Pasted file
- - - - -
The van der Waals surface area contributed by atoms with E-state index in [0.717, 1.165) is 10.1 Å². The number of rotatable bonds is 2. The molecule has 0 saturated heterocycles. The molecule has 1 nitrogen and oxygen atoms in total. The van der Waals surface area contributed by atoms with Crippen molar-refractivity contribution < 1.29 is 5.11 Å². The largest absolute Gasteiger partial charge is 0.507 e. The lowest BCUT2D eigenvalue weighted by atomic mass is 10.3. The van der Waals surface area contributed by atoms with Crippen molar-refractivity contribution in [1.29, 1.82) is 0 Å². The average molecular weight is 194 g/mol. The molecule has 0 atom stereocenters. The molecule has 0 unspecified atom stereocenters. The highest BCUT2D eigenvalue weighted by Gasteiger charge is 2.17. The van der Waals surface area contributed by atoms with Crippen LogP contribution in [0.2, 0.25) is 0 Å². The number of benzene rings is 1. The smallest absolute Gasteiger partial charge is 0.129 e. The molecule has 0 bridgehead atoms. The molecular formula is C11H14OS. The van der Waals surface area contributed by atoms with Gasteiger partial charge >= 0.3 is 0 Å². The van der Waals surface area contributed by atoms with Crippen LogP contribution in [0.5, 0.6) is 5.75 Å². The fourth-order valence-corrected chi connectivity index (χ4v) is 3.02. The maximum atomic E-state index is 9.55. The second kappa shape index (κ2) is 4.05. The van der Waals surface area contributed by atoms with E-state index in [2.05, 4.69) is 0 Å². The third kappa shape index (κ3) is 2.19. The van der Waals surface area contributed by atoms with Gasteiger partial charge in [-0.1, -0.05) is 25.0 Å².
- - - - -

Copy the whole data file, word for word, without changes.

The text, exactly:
The van der Waals surface area contributed by atoms with E-state index in [0.717, 1.165) is 10.1 Å². The number of rotatable bonds is 2. The molecule has 0 saturated heterocycles. The molecule has 1 nitrogen and oxygen atoms in total. The van der Waals surface area contributed by atoms with Crippen molar-refractivity contribution < 1.29 is 5.11 Å². The largest absolute Gasteiger partial charge is 0.507 e. The lowest BCUT2D eigenvalue weighted by atomic mass is 10.3. The van der Waals surface area contributed by atoms with Crippen molar-refractivity contribution in [1.29, 1.82) is 0 Å². The average molecular weight is 194 g/mol. The molecule has 0 atom stereocenters. The molecule has 0 unspecified atom stereocenters. The highest BCUT2D eigenvalue weighted by Gasteiger charge is 2.17. The van der Waals surface area contributed by atoms with Crippen LogP contribution in [0.2, 0.25) is 0 Å². The number of benzene rings is 1. The smallest absolute Gasteiger partial charge is 0.129 e. The molecule has 0 bridgehead atoms. The molecular formula is C11H14OS. The van der Waals surface area contributed by atoms with Gasteiger partial charge >= 0.3 is 0 Å². The van der Waals surface area contributed by atoms with Crippen LogP contribution in [0.5, 0.6) is 5.75 Å². The fourth-order valence-corrected chi connectivity index (χ4v) is 3.02. The maximum atomic E-state index is 9.55. The second kappa shape index (κ2) is 4.05. The van der Waals surface area contributed by atoms with E-state index in [2.05, 4.69) is 0 Å². The third kappa shape index (κ3) is 2.19. The van der Waals surface area contributed by atoms with Gasteiger partial charge in [-0.1, -0.05) is 25.0 Å².